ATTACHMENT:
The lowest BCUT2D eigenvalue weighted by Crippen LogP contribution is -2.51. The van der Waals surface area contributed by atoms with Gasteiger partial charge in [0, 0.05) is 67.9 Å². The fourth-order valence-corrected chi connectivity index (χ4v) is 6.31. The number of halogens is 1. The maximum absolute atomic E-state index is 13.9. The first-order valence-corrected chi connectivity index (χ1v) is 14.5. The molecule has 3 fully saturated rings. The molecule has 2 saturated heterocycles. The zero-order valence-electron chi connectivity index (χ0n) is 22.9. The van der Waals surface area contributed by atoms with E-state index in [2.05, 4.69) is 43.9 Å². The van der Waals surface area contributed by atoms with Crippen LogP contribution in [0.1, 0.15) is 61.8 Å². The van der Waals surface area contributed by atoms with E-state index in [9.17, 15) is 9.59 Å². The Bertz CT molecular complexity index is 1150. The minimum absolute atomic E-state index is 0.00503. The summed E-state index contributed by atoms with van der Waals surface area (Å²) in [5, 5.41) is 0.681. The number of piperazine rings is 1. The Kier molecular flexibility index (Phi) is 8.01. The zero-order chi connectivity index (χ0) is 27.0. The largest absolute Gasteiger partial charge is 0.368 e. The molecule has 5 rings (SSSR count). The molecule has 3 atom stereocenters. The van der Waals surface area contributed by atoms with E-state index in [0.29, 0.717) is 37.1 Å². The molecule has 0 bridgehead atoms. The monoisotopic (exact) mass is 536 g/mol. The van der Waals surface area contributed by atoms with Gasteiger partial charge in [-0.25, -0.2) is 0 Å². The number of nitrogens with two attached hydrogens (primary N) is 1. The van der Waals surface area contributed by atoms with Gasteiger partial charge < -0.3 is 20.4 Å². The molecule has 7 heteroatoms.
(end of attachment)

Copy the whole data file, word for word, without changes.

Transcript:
The lowest BCUT2D eigenvalue weighted by Crippen LogP contribution is -2.51. The van der Waals surface area contributed by atoms with Gasteiger partial charge in [0, 0.05) is 67.9 Å². The fourth-order valence-corrected chi connectivity index (χ4v) is 6.31. The number of halogens is 1. The maximum absolute atomic E-state index is 13.9. The first-order valence-corrected chi connectivity index (χ1v) is 14.5. The molecule has 3 fully saturated rings. The molecule has 2 saturated heterocycles. The zero-order valence-electron chi connectivity index (χ0n) is 22.9. The van der Waals surface area contributed by atoms with E-state index in [2.05, 4.69) is 43.9 Å². The van der Waals surface area contributed by atoms with Crippen LogP contribution in [0.1, 0.15) is 61.8 Å². The van der Waals surface area contributed by atoms with E-state index in [9.17, 15) is 9.59 Å². The Bertz CT molecular complexity index is 1150. The minimum absolute atomic E-state index is 0.00503. The summed E-state index contributed by atoms with van der Waals surface area (Å²) in [5, 5.41) is 0.681. The number of piperazine rings is 1. The Kier molecular flexibility index (Phi) is 8.01. The zero-order chi connectivity index (χ0) is 27.0. The largest absolute Gasteiger partial charge is 0.368 e. The molecule has 5 rings (SSSR count). The molecule has 3 atom stereocenters. The van der Waals surface area contributed by atoms with E-state index in [0.29, 0.717) is 37.1 Å². The molecule has 0 bridgehead atoms. The monoisotopic (exact) mass is 536 g/mol. The van der Waals surface area contributed by atoms with Gasteiger partial charge in [-0.25, -0.2) is 0 Å². The number of nitrogens with two attached hydrogens (primary N) is 1. The van der Waals surface area contributed by atoms with Gasteiger partial charge < -0.3 is 20.4 Å². The molecule has 7 heteroatoms.